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Background: Earlier we suggested the concept of the positive evolutionary role of tumors. According to this concept, tumors provide conditions for the expression of evolutionarily new and/ or sleeping genes in their cells. Thus, tumors are considered as evolutionary proving ground or reservoir of expression. To support this concept we have previously characterized in silico and experimentally a new class of human tumor-related transcribed sequences. Results: In this article we describe results of further studies of previously described tumor-related sequences. The results of molecular phylogeny studies, Southern hybridization experiments and computational comparison with genomes of other species are presented. Conclusion: These results suggest that these previously described tumor-related human transcripts are also relatively evolutionarily new. Background i.e., the tumor-specificity of expression of these sequences In previous studies [1,2], we formulated the concept of . the positive evolutionary role of tumors. According to this concept, tumors provide conditions for the expression of To experimentally examine our prediction [1,2] that at evolutionarily new and/or sleeping genes in their cells. least some tumor-related sequences are evolutionarily Thus, tumors are considered as an evolutionary proving new, we performed Southern hybridization of our newly ground of expression. described tumor-related sequences with genomic DNA from different animal species. Hybridization was found In earlier work using the computational differential dis- only with human and orangutan DNA, with one excep- play approach, we identified a considerable number of tion in which a signal was also developed with chicken human tumor-related expressed sequence tag (EST) clus- DNA. ters many of which had not been described previously . Experimental data confirmed the results obtained in silico, We performed a search for ortholog sequences in fugu, tetraodon, zebrafish, frog, chicken, rat, mouse, cow, dog, Page 1 of 10 (page number not for citation purposes) Infectious Agents and Cancer 2006, 1:8 http://www.biomedcentral.com/1750-9378/1/8 macaque, and chimpanzee genomes using cross-species Bank:AL040372], now in cluster Hs.133294; chained alignments. This search confirmed that our newly [GenBank:AI952931] from cluster Hs.128594 (former ] from cluster described tumor-related transcripts are relatively evolu- Hs.67624); and [GenBank:AI792557 tionarily new, with some of their orthologs having origi- Hs.133107. nated in mammals and others in primates. PCR analysis and Southern hybridization PCR experiments with specific primers were performed on We performed Southern hybridization of [α- P]-labeled a panel of DNAs from different primates. Amplified frag- sequence-specific fragments with genomic DNA from ments were cloned and sequenced, and their molecular eleven different animal species: lamprey, fish, frog, phylogeny was studied. The results show that these chicken, pigeon, mouse, rat, guinea pig, sheep, horse, and sequences form well-defined phylogenetic clusters which human. Southern hybridization analysis reveals only correspond to the phylogeny of primates as previously homology sequences in chicken genome for AA166653- understood. specific probe. In addition, we were able to demonstrate by Southern hybridization that a sequence homologous Taken together, our Southern hybridization, molecular to the human AA166653-specific 11.2-kb fragment is phylogeny, and comparative genomics data support our present in orangutan DNA [see Additional file 1]. prediction [1,2] that evolutionarily new and/or sleeping sequences may be specifically expressed in tumor cells. Therefore, we performed PCR amplification of sequence- specific fragments on the panel of primate DNAs. The results of PCR experiments and comparative genomics Results Transcribed sequences analyzed data obtained by homology analysis of these tumor- Because of the constant rebuilding of the UniGene clus- related sequences within primate DNA are presented in ters and EST shuffling between them, we cannot follow Table 1. As follows from the results shown in Table 1, the history of each cluster. Clusters very often do not mark sequences homologous to tumor-related human EST are a specific transcript, but a set of transcripts whose genome found in a variety of primates. mapping regions are often neighboring but may be not overlapping. Therefore, we selected ESTs which were used AL040372- and AI792557-specific tumor-related human for primer design in our previous investigations [3,4] and sequences are found in the majority of primate species followed the history of their sequences in UniGene. studied, even in the most archaic. The AI792557-homolo- gous sequence is not found in lemurs and colobus mon- In this paper, we present analyses of the following ESTs keys. The AA166653-homologous sequence is present (UniGene buid 185): [GenBank:AA166653], now in clus- only in apes and macaques. The AI952931-homologous ter Hs.426704 (former Hs. 154173); [Gen- sequence is found in apes, new world monkeys, and Table 1: Results of PCR experiments* and comparative genomics analysis within primates. Superfamily Species/Transcript (EST Clusters) #1 #2 #3 #4 Platyrrhini Lemur catta + --- New World monkeys Ateles fusciceps + - + + Callimico goeldii + - + + Cercopitecoidea Colobus guereza + --- Old World monkeys Erythrocebus patas + - - + Cercopithecus aethiops + - - + Macaca mulatta (+)** (+) (+) (+) Hominoidea Hylobates concolor + - + + Apes and Human Pongo pygmaeus (sumatran) + + + + Pongo pygmaeus (bornean) -- + + Gorilla gorilla (sample 1) + + + + Gorilla gorilla (sample 2) -- +/-*** + Pan troglodytes (sample 1) + + + (+) Pan troglodytes (sample 2) + + + (+) Homo sapiens + + + + * DNA samples were ranged according to the existing classification of primates . ** Data in brackets are results of comparative genomics analysis. *** Weak signal. #1-AL040372, Hs.133294; #2-AA166653, Hs.426704; #3-AI952931, Hs.128594; #4-AI792557, Hs.133107 Page 2 of 10 (page number not for citation purposes) Infectious Agents and Cancer 2006, 1:8 http://www.biomedcentral.com/1750-9378/1/8 macaques. No sequences discussed in this article could be complete repeating unit. For this cluster, we used PCR amplified by PCR on a DNA evolutionary panel with primers specific to sequences located on chromosome 2. genomic DNA from species non-primate species using the According to our experimental data , this sequence is selected primers. expressed in carcinomas only. This sequence has not been found in any sequenced mammalian genome except rhe- Comparative genomics and bioinformatics analyses sus and chimpanzee, with similarity levels of 88% and Hs.133107 cluster consists of spliced mRNAs, but the 99%, respectively ([see Additional file 2], Table 2). In the studied sequence AI792557 is a short, unspliced EST and chimpanzee genome, the Hs.426704 locus underwent is mapped to an intronic region of Hs.133107. Analysis of expansion, as it has been found in two locations on chro- cross-species chained alignments revealed that sequences mosome 13 as well as on chromosomes 18 and Y (Table homologous to AI792557 can be found in the genomes of 3). the cow, dog, rat, mouse, rhesus, and chimpanzee with similarities of 60% to 72% in non-primate genomes and Cluster Hs. 133294 corresponds to mRNA IQGAP3, of 93% in rhesus and 98% in chimpanzee genomes (Table which encodes a member of the Rho GTPase family of reg- 2). Chimpanzee chromosome 8 contains a 400-bp region ulators involved in cytokinesis. Specifically, cluster Hs. with a near-perfect homology to human EST AI792557, 133294 includes an alternatively spliced isoform of the almost completely overlapping the 344-bp sequence of IQGAP3 gene that arises by retention of its 672-nt intron. interest [see Additional file 2]. We also found an explana- Earlier , we demonstrated that this isoform is character- tion for the reported absence of PCR signal in the chim- ized by broad tumor-related and embryonal expression, panzee genome: the AI792557-specific forward primer is thus representing a new carcinoembryonic transcript. disrupted by TTATC deletion located at the border of the segment of human-chimpanzee homology. It is of interest The AL040372-specific sequence corresponding to the that both human and chimpanzee AI792557-like loci are tumor-related transcript of interest is mapped to the 3'-ter- 5'-flanked by an imperfect poly(t) repeat. Genomic minal intron and the 3'-UTR of IQGAP3 mRNA. sequences upstream of the poly(t) repeat and downstream Sequences with strong homology to this genomic region of the 3' end of human-chimpanzee homologous seg- are present in macaque (94%) and chimpanzee (99%) ments do not possess any resemblance. Similarly, genomes. Moreover, sequences with a similarity of 52%– sequences corresponding to AI792557 were found in the 73% to this genomic region have been found in opossum, genome of Macaca mulatta, via BLAT and chained align- mouse, rat, dog, and cow genomes (Table 2). Interest- ments, but not in PCR experiments. Sequences that ingly, the part of the 3'-UTR exonic sequence which is belong to the Hs. 128594 cluster represent human mRNA overexpressed in human tumors according to UniGene CACNA2D3 encoding for the voltage-dependent calcium data is not present (or is highly divergent) in the mouse channel protein alpha 2/delta 3 subunit. At the same time, genome [see Additional file 2]. our target 415-bp sequence, AI952931, is located in an intron of the CACNA2D3 gene. This EST has two exons Summary data of the cross-species homology analysis of and is transcribed from the strand opposite to the gene, as ESTs are presented in Table 2. Similar results were follows from direction of its splice sites consensus. The obtained when experimentally studied PCR fragments genomic sequence corresponding to the 315-bp 3'-exon were analysed [see Additional file 2]. can be found in genomes of cow, dog, rat, and mouse with a similarity of 64%–75%, and with almost perfect identity Using BLAT, we found that AL040372- and AA166653- (93% and 99%) in the macaque and chimpanzee homologous sequences have duplicates in the human and genomes ([see Additional file 2], Table 2). At the same nonhuman primate genomes (Table 3). time, sequences homologous to the 200-bp 3'-terminal fragment of this EST are found in the genomes of opos- Molecular phylogenetic analysis sum (72% similarity) and chicken (61% similarity, Table Fig. 1a represents a phylogeny of AL040372-homologous 2). Only 14% and 16% of the human genomic sequence sequences. The scale bar indicates the relative amount of can be aligned with chicken and opossum orthologs, change along branches. All-against-all BLAT searches respectively (Table 2). Interestingly, the 120-bp sequence among non-primate species sequences were conducted. representing the 5'-exon sequence of AI952931 is entirely Sequences with more than 70% identity were found in absent in all known genomes except human and cow and dog genomes. These sequences were included in macaque. the phylogeny reconstruction. All primates except lemurs produce a well-supported monophyletic group which A 450-bp tumor-related sequence corresponding to the organizes a separate cluster on the phylogenetic tree. non-coding cluster Hs.426704 (former Hs. 154173, core Among these fourteen sequences, lemur, dog, and cow EST AA166653) is mapped to a human ribosomal DNA form separate nodes. Fig. 1b shows a phylogenetic tree of Page 3 of 10 (page number not for citation purposes) Table 2: Summary of cross-species homology analysis results Sequence/Cluster Human Position Compared Aligned Bases % of Aligned Matched Bases % of Matched Human Sequence Compared Sequence Genomes where between Bases** between Bases*** Homology was Genomes Genomes found* Full length of Unmatched Full length of Unmatched Aligned Sequence Bases Aligned Sequence Bases AL040372/Hs.133294 chr1:153 308 opossum 965 88.8 505 52.3 1087 582 2068 1563 314-153 mouse 753 69.3 537 71.3 550 771 234 309 400 rat 1011 93.0 621 61.4 466 895 274 cow 964 88.7 701 72.7 386 1916 1215 dog 1060 97.5 714 67.4 373 1229 515 rhesus 1086 99.9 1018 93.7 69 1073 55 chimpanzee 1086 99.9 1071 98.6 16 1077 6 AI792557/HS.133107 chr8:129 160 mouse 401 80.7 242 60.3 497 255 576 334 366-129 rat 412 82.9 249 60.4 248 561 312 160 862 cow 418 84.1 279 66.7 218 405 126 dog 414 83.3 297 71.7 200 624 327 rhesus 496 99.8 460 92.7 37 488 28 chimpanzee 496 99.8 486 98.0 11 490 4 AA166653/Hs.426704 chr2:132 864 310- rhesus 516 86.0 454 88.0 600 146 712 258 132 864 909 chimpanzee 599 99.8 594 99.2 6603 9 AI952931/HS. 128594 chr3:54 641 chicken 227 14.0 138 60.8 1624 1486 555 417 157-54 opossum 256 15.8 185 72.3 1439 262 77 642 780 mouse 446 27.5 308 69.1 1316 439 131 rat 658 40.5 420 63.8 1204 624 204 cow 1330 81.9 980 73.7 644 1415 435 dog 1302 80.2 977 75.0 647 1318 341 rhesus 1623 99.9 1516 93.4 108 1635 119 chimpanzee 1431 88.1 1413 98.7 211 1432 19 * Fugu, tetraodon, zebrafish, frog, chicken, rat, mouse, cow, dog, macaque, and chimpanzee genomes were analyzed. ** Percent of aligned bases were estimated as the ratio of aligned bases between genomes and the full length of the aligned human sequence. *** Percent of matched bases were estimated as the ratio of matched and aligned bases between genomes. Infectious Agents and Cancer 2006, 1:8 http://www.biomedcentral.com/1750-9378/1/8 Page 4 of 10 (page number not for citation purposes) Infectious Agents and Cancer 2006, 1:8 http://www.biomedcentral.com/1750-9378/1/8 Table 3: Duplications of tumour-related sequences studied in primate genomes Mapping/Transcript (EST Cluster) #1 #2 #3 #4 Original transcript mapping on chromosome in human genome 1 2 3 8 Human duplications and their mapping 1 (13)* 5 (12, 16, Y × 3) 0 0 The number of homologs in P. troglodytes genome and their mapping 2 (1, 14) 4 (13 × 2, 18, Y) 1 (2) 1 (7) The number of homologs in M. mulatta genome** 2 6 1 1 * Chromosomes with sequence duplications are in brackets ** Mapping not shown as M. mulatta genome is available in draft version only. #1-AL040372, Hs.133294; #2-AA166653, Hs.426704; #3-AI952931, Hs.128594; #4-AI792557, Hs.133107 AA166653-homologous sequences. These sequences were ization experiments. However, comparative genomics found in humans but in only four other primates. BLAT analysis has not revealed AA166653-homologous searches against non-primate genomes did not reveal any sequences in the chicken genome. We suggest that this sig- homologies. Pongo sequences form a distinct node. The nal may be an artifact of hybridization. phylogeny of AI792557-homologous sequences among primates is described in Fig. 1c. There are two separate Interestingly, in the case of the AA166653-homologous clusters on the phylogenetic tree, one of which consists of sequence, signals on Southern blot form a "ladder" [see new world monkeys (Ateles and Callimico), and the other Additional file 1], which is a feature of fragments located of which includes apes and old world monkeys. Erythroce- in a repetitive sequence. It is in good agreement with com- bus and macaques, which belong to the old world mon- putational evidence that the AA166653-specific sequence keys, form a separate branch. This phylogenetic tree is located in an intergenic spacer upstream of the 23 repeat corresponds well with the existing classification of pri- region of the human ribosomal DNA complete repeating mates. Fig. 1d represents the phylogeny of AI952931- unit , which is tandemly repeated and forms arrays in homologous sequences. Sequences with near 80% simi- genomes of eukaryotes. larity were found in the dog and cow genomes using BLAT. These sequences were included in the phylogeny Comparative genomics analysis have shown that the reconstruction. On this tree, primate sequences formed a tumor-related transcripts under consideration have separate cluster that splits from the dog and cow node. orthologs in mammal genomes only and not in those of Other algorithms (ML and MP) provide similar results in fishes, amphibia, and birds, with the single exception of a trees topology. short sequence in the chicken genome with low homol- ogy for AI952931 (Tables 2 and S1). In some primates (Callimico goeldii, Ateles fusciceps), Alu sequences were found in AL040372-homologous frag- The reason why the probe did not hybridize with DNA ments (Fig. 2a, lanes 2 and 3). These Alu sequences belong from mammals in which we found homologous to type Y, as shown by sequencing (data not shown). Fig. sequences using comparative genomics analysis is due to 2b shows the location of the insert on the genetic map of low homology and the short length of orthologous the IQGAP gene. sequences (Table 2). We may conclude that Southern hybridyzation and com- Discussion The prediction that evolutionarily new sequences may be parative genomics data confirm the evolutionary novelty expressed in tumor cells was made in our previous articles of the sequences studied, i.e., their origins in mammals or [1,2]. To experimentally examine this prediction, we per- in primates. formed Southern hybridization of [α- P]-labeled newly described tumor-related fragments with genomic DNA The results of molecular phylogenetic analysis are in from different animal species. Sequences studied in the accordance with Southern hybridization and comparative present article were selected from tumor-related tran- genomics results. AA166653-homologous sequences are scripts revealed by an in silico search and experimentally present only in apes and macaques and have no homol- described in our previous papers [3,4]. ogy with any sequences in other mammals. The most archaic of the four species presented on the phylogenetic Hybridization signals were detected only with human and tree in Fig. 1b is the macaque. We cannot find an orangutan DNA, with the single exception of a signal AA166653-specific sequence in primates before the diver- observed after hybridization of the AA166653-specific [α- gence of old world monkeys and apes. Therefore, the ori- P]-labeled probe with chicken DNA [see Additional file gin of AA166653-specific sequences took place about 25 1]. This signal was consistently observed in several hybrid- mya, during the divergence of macaques and apes. Page 5 of 10 (page number not for citation purposes) Infectious Agents and Cancer 2006, 1:8 http://www.biomedcentral.com/1750-9378/1/8 Phylog Figure 1 eny trees of tumour-related sequences in primates Phylogeny trees of tumour-related sequences in primates. Trees were constructed with the neighbor-joining method using pairwise deletion and tested with 1,000 bootstrap replicates, (a) Phylogeny of the AL040372-homologous sequence, which demonstrates a divergence of 8% ± 1.4% between Homo sapiens and Lemur catta. (b) Phylogeny analysis of the AA166653-homologous sequence. The maximum divergence in this cluster between Homo sapiens and Pongo pygmaeus is 7.8% ± 1.1%, and the divergence between Homo sapiens and Pan troglodytes is 4% ± 0.3%. (c) Phylogeny of the AI792557-homologous sequence among primates. The maximum divergence between Homo sapiens and Ateles fusciceps is 14.6% ± 1.3% for this sequence, (d) Phylogeny of the AI952931-homologous sequence among primates. The sequence divergence ranges from 0.9% to 7.8%. It was found that Homo sapiens and Pan troglodytes have 1.2% ± 0.4% divergence; the divergence between Homo sapiens and Callimico is 7.8% ± 1.2%. AL040372-, AI792557- and AI952931-specific sequences PVT1, encoding for the Pvt1 oncogene homolog. The Pvt1 formed separate clusters on phylogenetic trees demon- locus also is a common integration site for murine leuke- strating high nucleotide sequence divergence (from 20% mia viruses on mouse chromosome 15 and is located to 35%) with related sequences in mammals (Fig. 1a,1c approximately 270 kb from c-myc. MLV proviruses inte- and 1d). AL040372-homologous sequences were found grated in the Pvt1 locus activate c-myc expression by long- in lemurs – the most archaic members of the primate range (up to-300 kb) cis-effects . In the human genome, group. Lemur sequences demonstrate lower divergence the corresponding sequence is located on chromosome 8. from other primates (about 8%) than related sequences Therefore, an evolutionarily new tumor-specific sequence from non-primate animals (20% and more). Phylogenetic with a high potential of oncogenicity is presented in the analysis has shown that lemur sequences belong to the mammalian lineage near Pvt1 locus. Obvious overexpres- primate phylogenetic cluster. Other primates form a sepa- sion of AI792557-specific transcripts in human tumors rate non-lemur subcluster in this phylogenetic cluster [3,4] could be explained by enhanced transcriptional (Fig. 1a). activity of the c-myc-regulating element. AI792557-homologous sequences form a well-supported The proportion of the mammalian genome which is tran- monophyletic group in apes and old world monkeys. scribed is greater than usually realized [7,8]. It turns out These sequence homologs were found in the Ateles-Callim- that large regions of the genome beyond the coding seg- ico group and were not present in older primates. The ments are transcribed, producing non-coding RNAs divergence of the Ateles-Callimico group from old world [3,7,9]. As shown in this article two of ESTs studied are monkeys took place about 40 mya The cDNA of from introns (plus or minus chains), one from intergenic Hs.133107 which includes EST AI952931, is identified as spacer region and one represent 3-UTR of mRNA, contain- Page 6 of 10 (page number not for citation purposes) Infectious Agents and Cancer 2006, 1:8 http://www.biomedcentral.com/1750-9378/1/8 (a) AL04 Figure 2 0372-specific fragments in a variety of primates (a) AL040372-specific fragments in a variety of primates. The arrow indicates the increase of the fragment size in Ateles and Callimico due to Alu insertion. Lanes: 1, Lemur, 2, Ateles (Alu insertion); 3, Callimico (Alu insertion); 4, Colobus; 5, Eryth- rocebus; 6, Cercopithecus; 7, Macaca; 8, Hylobates; 9, Pongo (Sumatran); 10, Pongo (Bornean); 11, Gorilla (sample 1); 12, Gorilla (sample 2); 13, Pan (sample 1); 14, Pan (sample 2); 15, Homo sapiens. (b) Localization of Alu sequences in the IQGAP gene (Uni- Gene cluster Hs. 133294). ing alternativerly spliced intron. According to our previ- duplications of AL040372- and AA166653-homologous ous data , they do not contain easily recognized open sequences in the human, chimpanzee, and macaque reading frames or contain only short open reading frames. genomes (Table 3) supports this interpretation. There is a growing number of recent publications on non- The Alu-Y element was found in a AL040372-homolo- coding RNAs and their possible functions [10-12]. But the gous sequence in Ateles and Callimico. The presence of the fact that certain RNAs have low coding potential may also Alu sequence in the genome may mediate DNA recombi- characterize them as evolving sequences. The concept of nation, the creation of new exons, and the donation of evolution by gene duplication  involves understand- new regulatory elements . It was found in our study ing that the extra copy of the duplicated gene may accu- that part of the AL040372-homologous sequence in the mulate mutations and acquire a new function. Before lemur genome has an extension with no similarity in acquisition of a new function, it may express RNA without those of other primates (data not shown). In higher pri- long open reading frames or with stop-codons and/or mates, this region demonstrates a homology with the frame-shift mutations interrupting open reading frames. human genome. In the similar way, non-coding sequences could evolve and eventually acquire a function and/or longer open Taken together, these data from Southern hybridization reading frames. The fact that we were able to demonstrate experiments, molecular phylogenetic studies, and compu- Page 7 of 10 (page number not for citation purposes) Infectious Agents and Cancer 2006, 1:8 http://www.biomedcentral.com/1750-9378/1/8 tational evidence suggest that AA166653-, AL040372-, PCR analysis AI792557- and AI952931-homologous sequences are Oligonucleotide primers for PCR were designed with OLI- indeed evolutionarily new. They originate in mammals GONEW software after alignment of human EST (AA166653 – in primates) and form phylogenetic clusters sequences and the corresponding regions of the human in primates. They are not expressed in normal cells [3,4], genome. We performed BLAST searches for all primer i.e., they are sleeping. pairs created. Only PCR primers that corresponded to a unique location in the human genome and to an EST clus- Earlier [1,2], we formulated the concept of the positive ter of interest were used. evolutionary role of tumors. According to this concept, tumors provide conditions for the expression of evolu- Primers for AA166653: 5'-TCTTTCTTGATGAATTATCT- tionarily new and/or sleeping genes in their cells. As evo- TATG-3' and 5'-ACACACCCTCATTCCCGC-3'; the lutionary new genes we defined genes which participate in expected fragment size is 443 bp. Primers for AL040372: the origin of new cell types . New cell type origin is very 5'-GTCAACCTTCTCATCTTCCTC-3' and 5'-CAGGAAGTT- rare event which is associated with progressive evolution. GGGTAGATGTG-3'; the expected fragment sizes are 412 years of multicellular organisms evolution During 10 bp on cDNA and 1084 bp on genomic DNA. Primers for only about 200 specialized cell types have been originated AI952931: 5'-TAATTGCATTCTTCAAAATTCTAC-3' and 5'- . Thus, within the framework of our hypothesis CTTCGCACCATTGAATAAAC-3'; the expected fragment sequences originated in mammalas may be well consid- size is 315 bp. Primers for AI792557: 5'-TACATAGTTGT- ered as evolutionary new. TATCTTAAGGTG-3' and 5'-TGGGAATTCTATACTTTT- GAC-3'; the expected fragment size is 344 bp. Histone H4 We may guess that during the earliest period of the origin control primers: 5'-ATGTCTGGCCGTGGTAAAGG-3' and of mammals, genome evolution and cellular proliferative 5'-CCGAAGCCGTAAAGAGTGCG-3'; the expected frag- tumor-like processes provided material for the origin of ment size is 300 bp. diversity of mammalian cell and tissue types by generating a diversity of new gene expression patterns. Populations The PCR mixture contained 500 ng of genomic DNA as of tumor-bearing animals could be ancestors of the first template, PCR buffer (1), MgC12 (4 mM), dNTP (each at mammals. Present-day tumors (at the earlier stages of pro- 200 µM), specific forward and reverse primers (each at 0.2 gression) may somehow recapitulate these processes. µM), and Taq DNA Polymerase (1 u) in a total volume of 25 µl (all reagents were supplied by Fermentas, Lithua- Conclusion nia). Our data presented in this and previous articles [3,4] dem- onstrate the expression of relatively evolutionarily new (in PCR was carried out under the following conditions: 1 respect to progressive evolution) and/or sleeping min at 95°C, 35 cycles each consisting of 30 s at 95°C and sequences in tumor cells and support the concept of the 30 s at 56°C for AA166653 primers and histone H4 prim- possible evolutionary role of tumors as a proving ground ers or at 58°C for all other primers, and 1 min at 72°C. At or evolutionary reservoir of expression. If proven to be the final stage of the PCR reaction, mixtures were incu- correct, this concept may substantially increase our capa- bated for 5 min at 72°C to elongate the DNA fragments bilities in the diagnosis and treatment of cancer. This con- synthesized. PCR products were separated by electro- cept may also describe one of the mechanisms of phoresis in 2% agarose gel and visualized by staining with progressive evolution of animal species in which tumors ethidium bromide. participate. Southern hybridization Methods DNA samples were digested with HindIII (10 U per µg of Genomic DNA DNA) for 16 h at 37°C. Digested DNA (8 µg per lane) was Human, ape (Pan troglodytes, Gorilla gorilla, Pongo pyg- electrophoresed in 0.8% agarose gel overnight at 25 V/cm. maeus, Hylobates concolor), old world monkey (Eryth- Gels were stained with ethidium bromide to assess load- rocebus patas, Macaca mulatta, Colobus guereza, ing and blotted onto a nylon membrane, Hybond-N Cercopithecus aethiops), and new world monkey (Cal- (Amersham, USA), according to the manufacturer's limico goeldii, Lemur catta, Ateles fusciceps) genomic instructions. DNAs were used in the study. All samples except human DNA were kindly provided by Dr. S. O'Brien (Chief, Lab- PCR products specific for genes of interest were labeled oratory of Genomic Diversity, National Cancer Institute). with [α- P]dCTP using the HexaLabel DNA Labeling Kit The DNA concentration of each sample was brought to (Fermentas, Lithuania) according to the manufacturer's 200 ng/µl before being used. instructions. Filter prehybridization and hybridization were carried out according to the standard procedure . Page 8 of 10 (page number not for citation purposes) Infectious Agents and Cancer 2006, 1:8 http://www.biomedcentral.com/1750-9378/1/8 Washing conditions were as follows: two times in 0.25 M assessed by bootstrapping with 1,000 replicates (the SEQ- sodium phosphate (pH 7.2), 5% SDS for 30–60 min at BOOT and CONSENCE modules of the PHYLIP). The tree 65°C and two times in 0.125 M sodium phosphate (pH was drawn with Tree View software. 7.2), 1% SDS for 30–60 min at 65°C (medium strin- gency) or two times in 20 mM sodium phosphate (pH Identification of gene duplications and comparative 7.2), 1% SDS for 30–60 min at 65°C (high stringency). X- genomics analysis ray films were exposed to the blots for 3 days at -70°C BLAT searches among primate genome nucleotide with an intensifying screen. sequences were conducted to reveal duplications of sequences under analysis. Matches with a level of identity Cloning and sequencing greater than or equal to 80% of maximum for each Amplified fragments were cloned by standard techniques sequence were taken as duplications. using the bacterial plasmid vector pGEM-T Easy (Promega, USA). Colonies of recombinant DH10B/R E. The cross-species chained alignments database integrated coli cells obtained by electrotransformation were selected. in the Genome Browser tool was used to search for orthol- We subjected recombinant plasmids to restriction endo- ogous sequences in fugu, tetraodon, zebrafish, frog, nuclease analysis and isolated those with fragments of chicken, rat, mouse, cow, dog, macaque, and chimpanzee interest using the Wizard Minipreps Plasmid DNA Purifi- genomes . cation System (Promega, USA). Multiple clone sequenc- ing was performed for each amplicon. Competing interests The author(s) declare that they have no competing inter- Sequencing was carried out by the Sanger method using ests. the AutoCycle Sequencing Kit (Pharmacia Biotech, Swe- den) and standard Cy5-labeled primers T7, whose bind- Authors' contributions ing sites flank the cloning site of recombinant fragment. A.P.K. is an author of original hypothesis of the evolution- We analyzed the products of the sequence reaction with ary role of tumor and general design of experiments. He an automated sequencer, ALFexpress (Pharmacia Biotech, also directed the whole research. D.P and L.L.K. per- Sweden), using the ALFwin v. 1.10 software package formed PCR and Southern experiments. I.D. carried out (Pharmacia Biotech, Sweden). sequencing and molecular phylogenetic analysis. Y.G. and N.S. conducted comparative genomics and bioinformatics Molecular phylogenetic analysis analyses. A.B. participated in the intial stage of bioinfor- PCR amplified fragments of primate DNA were cloned as matics analysis. All authors discussed the results and com- described above. A plasmid collection from each primate mented on the manuscript. was created. In total, 86 clones containing sequences of interest were obtained. For each fragment, at least two Additional material clones were sequenced in forward and reverse directions in order to exclude PCR and sequencing errors. The Additional file 1 BioEdit software was used to generate sequence align- Supplementary Information. The file contains details about Southern ments. The alignments consist of the following numbers hybridization analysis results (Figures S1 and S2). of phylogenetically informative sites: 412 for the Click here for file AL040372 fragment, 443 for the AA166653 fragment, 315 [http://www.biomedcentral.com/content/supplementary/1750- 9378-1-8-S1.doc] for the AI952931 fragment, and 344 for the AI792557 fragment. We constructed phylogenetic trees using the Additional file 2 neighbor-joining method. Distance-based reconstruc- Supplementary Information. Table S1. Cross-species alignment results tions and parsimony reconstructions based on the opti- for sequences within experimentally analyzed PCR fragments. Figures mal alignments gave qualitatively similar phylogenetic S3a, S4a, S5a, and S6a show BioEdit alignments of human genome results, with the same major clades and topological differ- sequences corresponding to fragments of interest with homologous ences in nodes. The results of phylogenetic analysis are sequences in the mouse and chimpanzee genomes. In Fig. S6a, homologs presented in Fig. 1. from cow and dog genomes are added. Primers that had been used for RT- PCR experiments are shown. The graphical alignments of the ESTs under study (set in the light yellow box in the pictures) with the human genome Sequencing data were analyzed with the DNASIS v. 2.5 are present in Figures S3b, S4b, S5b, and S6b. Alignments of human software (Hitachi Software Engineering, USA). We carried genome fragments with corresponding genome fragments of other organ- out alignments using the BioEdit software and excluded isms (fugu, tetraodon, zebrafish, frog, chicken). gap-containing sites. Phylogenetic trees were built accord- Click here for file [http://www.biomedcentral.com/content/supplementary/1750- ing to the neighbor-joining method using the Kimura dis- 9378-1-8-S2.doc] tances by the DNADIST and NEIGHBOR modules of the PHYLIP software package and PHYLIP v.3.57c , respectively. The reliability of the tree topology was Page 9 of 10 (page number not for citation purposes) Infectious Agents and Cancer 2006, 1:8 http://www.biomedcentral.com/1750-9378/1/8 Acknowledgements The authors thank S. O'Brien for the primate DNA panel and V. Evtush- enko for discussions. This results were presented: • As lecture on National Cancer Institute/Center for Cancer Research Grand Rounds (November 2, 2004). • As oral abstract «Expression of Evolutionary New Sequences in Human tumors», MBE 05 Conference, Allan Wilson Centre for Molecular Ecology and Evolution, University of Auckland, Auckland, New Zealand, 2005. • As plenary lecture, «In silico gel hybridization for tumor Ag discovery», International Cancer Vaccine Conference, May 26–28, 2006, Naples, Italy References 1. Kozlov AP: Evolution of Living Organisms as a Multilevel Process. J Theor Biol 1979, 81:1. 2. Kozlov AP: Gene Competition and the Possible Evolutionary Role of Tumours. Medical Hypotheses 1996, 46:81. 3. 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Sambrook J, Fritsch EF, Maniatis T: Molecular Cloning: A Laboratory Publish with Bio Med Central and every Manual Cold Spring Harbor, New York; 1989. scientist can read your work free of charge 16. PHYLIP [http://evolution.genetics.washington.edu/phylip.html] 17. Kent WJ, Baertsch R, Hinrichs A, Miller W, Haussler D: Evolution's "BioMed Central will be the most significant development for cauldron: Duplication, deletion, and rearrangement in the disseminating the results of biomedical researc h in our lifetime." mouse and human genomes. Proc Natl Acad Sci USA 2003, Sir Paul Nurse, Cancer Research UK 100:11484. Your research papers will be: available free of charge to the entire biomedical community peer reviewed and published immediately upon acceptance cited in PubMed and archived on PubMed Central yours — you keep the copyright BioMedcentral Submit your manuscript here: http://www.biomedcentral.com/info/publishing_adv.asp Page 10 of 10 (page number not for citation purposes)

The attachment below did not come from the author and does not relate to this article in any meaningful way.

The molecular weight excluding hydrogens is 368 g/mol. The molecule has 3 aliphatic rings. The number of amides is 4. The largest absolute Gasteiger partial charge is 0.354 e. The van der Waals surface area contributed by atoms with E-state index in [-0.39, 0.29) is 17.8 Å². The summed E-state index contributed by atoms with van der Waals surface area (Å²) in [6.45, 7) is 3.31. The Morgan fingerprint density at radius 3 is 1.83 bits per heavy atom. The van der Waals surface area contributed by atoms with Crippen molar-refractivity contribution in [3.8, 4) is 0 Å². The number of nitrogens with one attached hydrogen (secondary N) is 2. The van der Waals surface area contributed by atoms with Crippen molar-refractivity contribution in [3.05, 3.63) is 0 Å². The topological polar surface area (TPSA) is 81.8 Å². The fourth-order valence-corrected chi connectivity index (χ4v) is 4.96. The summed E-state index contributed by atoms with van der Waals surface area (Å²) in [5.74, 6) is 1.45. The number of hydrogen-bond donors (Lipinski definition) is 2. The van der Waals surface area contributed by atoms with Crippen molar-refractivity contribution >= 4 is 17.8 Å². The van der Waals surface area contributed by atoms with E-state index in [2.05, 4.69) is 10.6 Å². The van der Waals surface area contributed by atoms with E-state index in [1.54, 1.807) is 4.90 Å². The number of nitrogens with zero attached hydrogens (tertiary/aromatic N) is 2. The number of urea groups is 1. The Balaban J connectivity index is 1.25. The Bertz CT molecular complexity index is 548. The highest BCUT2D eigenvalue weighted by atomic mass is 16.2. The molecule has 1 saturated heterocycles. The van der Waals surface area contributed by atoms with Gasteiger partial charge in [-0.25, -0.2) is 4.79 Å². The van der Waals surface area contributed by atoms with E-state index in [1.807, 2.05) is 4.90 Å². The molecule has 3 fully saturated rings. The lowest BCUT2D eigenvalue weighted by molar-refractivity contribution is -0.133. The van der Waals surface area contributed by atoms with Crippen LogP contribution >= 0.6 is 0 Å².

Infectious Agents and Cancer – Springer Journals